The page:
I believe this is 100% true.
Scientists have known for some time that the development of agriculture led to the specialization of work and that this specialization equipped early humans with the ability to forge things necessary for city development. However, according to two new studies, belief in omniscient and punishing deities, contributed a lot to it as well. Especially, in the development of larger cities.
According to Harvard Human Evolutionary Biology Professor, Joseph Henrich:
What we want to understand is how humans were able to scale up from being relatively small societies to larger groups very quickly. One answer is that religion can act as a kind of social technology that helped humans scale up and build large, complex societies.
If you look at the religion of very small-scale societies, like hunter-gatherers, there’s no intertwining between religion and ethics or morality. There are supernatural agents, but they tend to be weak, they can be tricked, and they don’t have any power over the afterlife. It’s only over time that gods become increasingly concerned with human affairs. Gods that have control over the afterlife don’t appear until relatively late in human history.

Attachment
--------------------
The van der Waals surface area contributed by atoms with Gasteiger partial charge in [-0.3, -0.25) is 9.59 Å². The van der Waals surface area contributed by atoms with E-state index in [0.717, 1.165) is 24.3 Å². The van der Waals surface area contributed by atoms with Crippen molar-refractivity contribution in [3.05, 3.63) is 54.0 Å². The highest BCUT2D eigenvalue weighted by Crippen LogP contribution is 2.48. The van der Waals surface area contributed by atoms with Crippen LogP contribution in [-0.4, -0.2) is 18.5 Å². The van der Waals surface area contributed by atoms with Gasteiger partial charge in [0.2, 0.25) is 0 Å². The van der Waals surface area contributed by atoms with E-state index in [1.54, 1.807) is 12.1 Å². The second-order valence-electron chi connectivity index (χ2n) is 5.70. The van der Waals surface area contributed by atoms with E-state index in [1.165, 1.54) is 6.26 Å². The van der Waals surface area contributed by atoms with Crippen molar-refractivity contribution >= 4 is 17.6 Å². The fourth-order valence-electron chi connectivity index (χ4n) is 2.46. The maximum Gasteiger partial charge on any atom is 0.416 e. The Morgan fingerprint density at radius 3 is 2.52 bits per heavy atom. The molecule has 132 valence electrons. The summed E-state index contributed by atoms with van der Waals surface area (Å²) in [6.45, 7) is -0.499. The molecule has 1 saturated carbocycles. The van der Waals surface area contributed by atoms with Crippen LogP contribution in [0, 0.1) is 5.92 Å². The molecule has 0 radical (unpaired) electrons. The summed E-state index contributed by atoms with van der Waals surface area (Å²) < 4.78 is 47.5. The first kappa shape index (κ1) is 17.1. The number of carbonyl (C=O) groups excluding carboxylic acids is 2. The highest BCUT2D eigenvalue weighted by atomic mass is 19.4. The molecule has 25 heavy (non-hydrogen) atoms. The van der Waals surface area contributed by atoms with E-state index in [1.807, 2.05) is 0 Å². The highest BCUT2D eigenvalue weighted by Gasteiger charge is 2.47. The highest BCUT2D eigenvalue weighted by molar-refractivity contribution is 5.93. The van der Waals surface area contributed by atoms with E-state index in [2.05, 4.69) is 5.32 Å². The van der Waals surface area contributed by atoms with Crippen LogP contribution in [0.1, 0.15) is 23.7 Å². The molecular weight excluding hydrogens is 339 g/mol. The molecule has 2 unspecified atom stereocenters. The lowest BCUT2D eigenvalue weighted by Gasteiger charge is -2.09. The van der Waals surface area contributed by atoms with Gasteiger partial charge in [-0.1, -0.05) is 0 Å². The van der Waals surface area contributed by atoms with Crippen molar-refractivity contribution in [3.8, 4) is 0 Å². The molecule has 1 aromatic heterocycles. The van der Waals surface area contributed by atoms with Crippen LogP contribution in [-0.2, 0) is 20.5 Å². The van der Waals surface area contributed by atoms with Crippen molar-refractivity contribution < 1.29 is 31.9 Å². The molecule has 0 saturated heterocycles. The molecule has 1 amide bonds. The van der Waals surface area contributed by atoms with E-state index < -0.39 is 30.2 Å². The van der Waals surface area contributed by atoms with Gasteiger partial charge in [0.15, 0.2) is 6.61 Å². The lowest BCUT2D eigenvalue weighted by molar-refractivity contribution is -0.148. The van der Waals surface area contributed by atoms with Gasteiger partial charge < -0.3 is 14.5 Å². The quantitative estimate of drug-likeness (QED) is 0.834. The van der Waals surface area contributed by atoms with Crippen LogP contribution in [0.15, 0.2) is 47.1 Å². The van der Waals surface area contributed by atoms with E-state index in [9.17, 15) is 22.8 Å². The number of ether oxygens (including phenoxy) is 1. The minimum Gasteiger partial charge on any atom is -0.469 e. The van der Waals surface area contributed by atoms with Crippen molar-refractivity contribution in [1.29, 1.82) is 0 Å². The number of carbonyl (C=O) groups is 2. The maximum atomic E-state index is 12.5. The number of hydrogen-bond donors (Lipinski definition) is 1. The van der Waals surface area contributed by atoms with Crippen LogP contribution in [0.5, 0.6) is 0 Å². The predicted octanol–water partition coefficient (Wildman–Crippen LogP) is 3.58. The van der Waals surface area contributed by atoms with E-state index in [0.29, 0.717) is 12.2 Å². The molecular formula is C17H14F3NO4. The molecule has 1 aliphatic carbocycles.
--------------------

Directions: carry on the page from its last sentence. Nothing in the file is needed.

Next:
At some point in our evolution, we developed the cognitive ability to comprehend the supernatural, and the attempts to appease them advanced our overall cultural progression.
Further, one of the studies revealed that those who believe in an omnipresent and vengeful god are more likely not to cheat their fellow humans. While, in my opinion, this is evidence that those who do good, for “goodness sake” alone, are more ethical, it is still fascinating. We now have a justice system that enforces our laws, however, as we shed these gods, it is crucial that we teach our children reasoned based ethics.
The second one features another talk by Dr. Thomson: “The Origins of Morality.” As I note in the post, Andy helped me a lot with this one.
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